Students at Casa Roble High School in Orangevale heading to their cars after class two weeks ago saw an unhappy site: Citations pinned to windshield after windshield.
A California Highway Patrol officer had gone into the parking lot and cited at least 20 cars by one student’s count, possibly a lot more. The violations ranged from illegally tinted windows to expired registration.
That set off a protest. Students felt like they had been sneak-attacked.
“Keep in mind most of these students do not have jobs, recently acquired their cars and cannot afford the fines,” senior Dylan Blankenship said.
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Principal Michele Lorenzo wasn’t pleased, either. This had never happened before, she said.
“My initial reaction was pretty negative,” she said. “Can we build a collaborative community instead of this divide between us and them?”
Legally, the officer was within his rights, CHP officials told us. If someone reports a vehicle code issue, officers can go into parking lots and ticket cars.
CHP Sgt. Evan Williams said officers have what police call the authority to use discretion. It means the officer was within his rights to cite as many noncompliant cars in the lot as he wants. But it also means he doesn’t have to go through the lot looking for violations. When we spoke to Williams a little more than a week ago, he said he had not talked to the officer.
Williams, to his credit, called Lorenzo to talk about it. She told him she wished the officer would have come into her office first. She would have suggested finding some way to educate the students, many of them rookie drivers.
That is what it appears the school and CHP are going to do in the future.
Lorenzo said CHP officers will return to the school later this month to sign off on any of the “fix-it” tickets for students who have gotten their registration updated and talk with students about car safety. She said the CHP also agreed to have officers come to campus at the start of the next school year as well, for a more formal presentation on safety and drivers’ responsibilities.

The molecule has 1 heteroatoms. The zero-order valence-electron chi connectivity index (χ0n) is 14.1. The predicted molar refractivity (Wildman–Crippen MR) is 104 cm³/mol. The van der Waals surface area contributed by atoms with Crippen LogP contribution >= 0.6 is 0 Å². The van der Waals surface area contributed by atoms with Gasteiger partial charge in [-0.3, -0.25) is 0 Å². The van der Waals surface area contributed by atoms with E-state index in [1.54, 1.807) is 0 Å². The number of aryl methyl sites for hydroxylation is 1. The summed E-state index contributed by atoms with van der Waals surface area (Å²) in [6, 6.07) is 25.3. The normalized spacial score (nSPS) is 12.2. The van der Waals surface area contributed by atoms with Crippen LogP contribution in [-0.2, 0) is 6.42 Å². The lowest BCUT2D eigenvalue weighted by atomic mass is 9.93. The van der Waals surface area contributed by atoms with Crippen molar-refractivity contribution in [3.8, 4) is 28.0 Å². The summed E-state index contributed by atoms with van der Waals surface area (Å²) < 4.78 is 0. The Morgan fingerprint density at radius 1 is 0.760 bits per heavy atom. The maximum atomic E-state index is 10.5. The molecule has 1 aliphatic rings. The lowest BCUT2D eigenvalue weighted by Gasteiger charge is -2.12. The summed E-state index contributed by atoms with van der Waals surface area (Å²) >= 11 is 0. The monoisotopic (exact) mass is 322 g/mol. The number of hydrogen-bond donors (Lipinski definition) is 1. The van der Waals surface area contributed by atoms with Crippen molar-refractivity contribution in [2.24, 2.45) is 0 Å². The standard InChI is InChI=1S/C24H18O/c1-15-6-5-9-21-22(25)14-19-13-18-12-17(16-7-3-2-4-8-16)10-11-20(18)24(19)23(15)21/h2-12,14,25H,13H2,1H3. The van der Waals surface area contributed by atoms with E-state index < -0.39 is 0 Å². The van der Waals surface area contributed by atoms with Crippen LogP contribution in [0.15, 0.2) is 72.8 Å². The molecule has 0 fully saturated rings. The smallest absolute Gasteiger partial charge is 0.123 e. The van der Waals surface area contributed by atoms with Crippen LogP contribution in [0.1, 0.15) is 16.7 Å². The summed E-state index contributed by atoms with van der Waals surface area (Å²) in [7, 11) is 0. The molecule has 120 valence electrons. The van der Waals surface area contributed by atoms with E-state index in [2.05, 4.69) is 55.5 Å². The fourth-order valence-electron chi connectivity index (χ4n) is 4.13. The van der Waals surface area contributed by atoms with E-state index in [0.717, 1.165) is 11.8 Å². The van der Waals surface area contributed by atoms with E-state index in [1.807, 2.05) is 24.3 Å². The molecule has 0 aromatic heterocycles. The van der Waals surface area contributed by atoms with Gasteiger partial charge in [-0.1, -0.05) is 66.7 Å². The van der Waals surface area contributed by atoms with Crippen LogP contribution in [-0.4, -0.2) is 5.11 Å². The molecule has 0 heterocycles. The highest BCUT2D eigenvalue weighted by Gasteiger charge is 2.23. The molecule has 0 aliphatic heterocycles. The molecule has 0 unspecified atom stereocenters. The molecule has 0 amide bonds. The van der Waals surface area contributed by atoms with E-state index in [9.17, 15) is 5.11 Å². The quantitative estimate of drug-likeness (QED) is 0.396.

“That’s the positive piece,” she said.
The CHP does, by the way, periodically offer a safety class called Start Smart for beginning drivers and their parents. You can call your local CHP office to ask about planned classes.
Bikes and trains
Sacramentan Steve Maviglio brought his bike over to the downtown depot last week, figuring he’d store it in one of the station’s sleek, new bike lockers before hopping on the train for a two-day visit to San Francisco.
He discovered he first needed a “Bikelink” card, which allows you to rent a locker. He went looking around the station but found there is no place to buy one. It turns out you have to get on the train and buy it in the train’s cafe car.
Maviglio had to pedal back to his office a mile away, leave his bike there, then walk back to the depot. Maviglio let train officials and the city know what he thought of the situation.
Capitol Corridor apologized and said it is working on ways of making it easier to get the card, including selling it at stations.
Meanwhile, Sacramento city officials are installing 40 free public bike racks outside the station and soon also will have 30 more spaces available in a secured indoor spot.